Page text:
When I decided to stand for selection, I asked Bernie Cameron for his support.  He took me for a walk around the British estate, where he had lived for decades, and where, as the chair of the estate board, he was masterminding the regeneration.  The place was covered in scaffolding, and Bernie first described to me what was going on, and what local people still needed, then asked me a series of quick fire questions about my politics, beliefs, ways of operating and priorities.  After 20 minutes he declared “you’ll do, I’ll support you”, and he did, through the selection and election, and up until he died.  As a holocaust survivor, he had his own tragedies to live with, but he was unsentimental, uninterested in reminiscing or reflecting on his extraordinary life,  absolutely focussed on what his community needed now.  He loved the football team he coached, his children, wife, and dog Jasper.  The only other time I saw him really emotional was when I bought back a tiny menorah for him from Israel.  I sat in Bernie’s office in the Maha Centre every month to do my advice surgery – he would encourage people to come if he thought they needed to see me – I had to try and stop him shooing away people he thought were a waste of my time.  His integrity was such that he would happily be unpopular for the sake of doing what he knew was right – and he would dart and weave his way through east end community politics like the boxer he was. He was decent, kind, a grafter, a force of nature.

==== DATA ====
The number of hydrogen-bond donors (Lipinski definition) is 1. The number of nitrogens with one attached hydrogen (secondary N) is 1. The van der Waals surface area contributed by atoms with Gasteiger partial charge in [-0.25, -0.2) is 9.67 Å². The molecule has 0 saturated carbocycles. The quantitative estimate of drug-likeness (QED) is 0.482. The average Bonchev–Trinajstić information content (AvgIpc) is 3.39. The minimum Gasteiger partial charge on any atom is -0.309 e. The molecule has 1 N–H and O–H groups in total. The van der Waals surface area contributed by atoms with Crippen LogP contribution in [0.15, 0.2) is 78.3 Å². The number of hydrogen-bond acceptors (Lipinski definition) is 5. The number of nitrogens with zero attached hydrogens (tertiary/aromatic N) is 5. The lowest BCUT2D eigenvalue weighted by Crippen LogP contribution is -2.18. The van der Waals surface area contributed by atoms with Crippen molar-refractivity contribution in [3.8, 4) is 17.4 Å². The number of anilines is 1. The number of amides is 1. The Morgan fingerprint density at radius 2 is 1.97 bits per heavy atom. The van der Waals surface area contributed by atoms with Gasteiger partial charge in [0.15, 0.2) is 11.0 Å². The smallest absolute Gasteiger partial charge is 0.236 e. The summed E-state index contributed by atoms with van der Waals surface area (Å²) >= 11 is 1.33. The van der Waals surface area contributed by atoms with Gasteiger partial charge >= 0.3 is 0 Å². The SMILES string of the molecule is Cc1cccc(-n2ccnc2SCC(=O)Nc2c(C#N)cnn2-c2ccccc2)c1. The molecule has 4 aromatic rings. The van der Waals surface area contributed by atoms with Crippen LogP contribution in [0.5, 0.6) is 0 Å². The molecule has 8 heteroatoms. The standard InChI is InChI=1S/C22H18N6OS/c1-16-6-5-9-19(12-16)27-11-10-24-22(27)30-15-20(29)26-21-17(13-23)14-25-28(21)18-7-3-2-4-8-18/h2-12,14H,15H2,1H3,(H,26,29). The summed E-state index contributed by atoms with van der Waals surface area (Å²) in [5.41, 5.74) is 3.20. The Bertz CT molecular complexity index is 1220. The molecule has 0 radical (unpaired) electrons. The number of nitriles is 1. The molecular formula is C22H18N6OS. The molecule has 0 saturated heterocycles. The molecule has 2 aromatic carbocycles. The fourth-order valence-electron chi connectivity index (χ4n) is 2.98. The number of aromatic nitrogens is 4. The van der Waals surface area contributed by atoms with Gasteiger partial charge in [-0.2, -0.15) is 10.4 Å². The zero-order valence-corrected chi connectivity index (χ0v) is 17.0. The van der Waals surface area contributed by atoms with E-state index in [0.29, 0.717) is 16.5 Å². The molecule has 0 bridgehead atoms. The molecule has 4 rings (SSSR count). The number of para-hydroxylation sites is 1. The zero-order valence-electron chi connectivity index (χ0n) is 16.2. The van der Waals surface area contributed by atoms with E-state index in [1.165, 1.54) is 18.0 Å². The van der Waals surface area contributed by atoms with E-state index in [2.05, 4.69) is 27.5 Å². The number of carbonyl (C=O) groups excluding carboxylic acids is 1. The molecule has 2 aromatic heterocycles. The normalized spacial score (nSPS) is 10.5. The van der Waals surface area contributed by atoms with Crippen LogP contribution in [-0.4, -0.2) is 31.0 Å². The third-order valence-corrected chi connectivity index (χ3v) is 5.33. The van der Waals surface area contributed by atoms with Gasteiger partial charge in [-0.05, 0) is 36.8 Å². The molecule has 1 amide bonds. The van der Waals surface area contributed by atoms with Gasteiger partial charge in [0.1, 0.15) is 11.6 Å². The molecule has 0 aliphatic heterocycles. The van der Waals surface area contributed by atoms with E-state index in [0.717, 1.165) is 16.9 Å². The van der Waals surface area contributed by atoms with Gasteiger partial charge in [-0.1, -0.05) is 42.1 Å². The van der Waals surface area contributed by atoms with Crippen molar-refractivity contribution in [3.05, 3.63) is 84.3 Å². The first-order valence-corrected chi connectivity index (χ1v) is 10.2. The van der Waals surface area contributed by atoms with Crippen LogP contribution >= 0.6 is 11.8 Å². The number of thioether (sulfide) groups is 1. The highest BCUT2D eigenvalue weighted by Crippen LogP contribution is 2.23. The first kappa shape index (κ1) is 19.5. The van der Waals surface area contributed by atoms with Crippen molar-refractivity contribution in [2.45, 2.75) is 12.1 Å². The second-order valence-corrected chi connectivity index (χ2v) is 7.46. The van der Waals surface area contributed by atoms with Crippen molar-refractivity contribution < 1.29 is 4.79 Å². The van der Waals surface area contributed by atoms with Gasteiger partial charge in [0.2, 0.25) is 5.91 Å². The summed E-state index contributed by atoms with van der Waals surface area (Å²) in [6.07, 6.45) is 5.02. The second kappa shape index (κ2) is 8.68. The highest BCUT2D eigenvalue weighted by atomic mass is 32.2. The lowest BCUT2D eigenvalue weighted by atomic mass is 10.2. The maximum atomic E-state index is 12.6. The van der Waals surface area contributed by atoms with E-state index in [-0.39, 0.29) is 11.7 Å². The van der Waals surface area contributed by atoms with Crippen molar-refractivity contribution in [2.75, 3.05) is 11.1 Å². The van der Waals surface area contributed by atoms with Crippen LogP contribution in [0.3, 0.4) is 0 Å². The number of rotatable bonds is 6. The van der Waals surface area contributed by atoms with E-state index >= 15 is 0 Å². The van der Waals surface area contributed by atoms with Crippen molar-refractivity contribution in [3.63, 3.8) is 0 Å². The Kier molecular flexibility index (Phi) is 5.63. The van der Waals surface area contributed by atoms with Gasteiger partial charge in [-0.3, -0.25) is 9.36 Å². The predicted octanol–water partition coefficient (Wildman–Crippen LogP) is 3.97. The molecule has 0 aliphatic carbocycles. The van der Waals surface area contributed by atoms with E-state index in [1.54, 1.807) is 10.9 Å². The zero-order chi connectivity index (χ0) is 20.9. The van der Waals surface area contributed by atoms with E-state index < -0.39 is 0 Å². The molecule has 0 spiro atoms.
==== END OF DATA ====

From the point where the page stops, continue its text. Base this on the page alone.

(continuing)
Mr R who had enormous pride in his brilliant daughter – he sat in the pub most of the day, or in his living room covered in newspapers and betting slips.  He would ring me regularly to tell me about her brilliant exam results.  I recommended books for her to read.  

The morning after my by election – I went to the town hall to sign in, and very sweetly both the head of democratic services and the chief executive told me the same story about how apolitical council officers like an election with a clear result.  I got on a bus, and got off at the Burdett estate, where I had spent so much time during my campaign, and where Shiria was there with other mums picking up their children.  I stood in the middle of the playground with mothers and their kids clapping and crying and holding on to my hands and arms and clothes.  Being a Mohila councillor, and a strong voice for those women, felt important.  

 I will never forget the time I spent with families whose children had died, through knife crime, drug misuse or illness.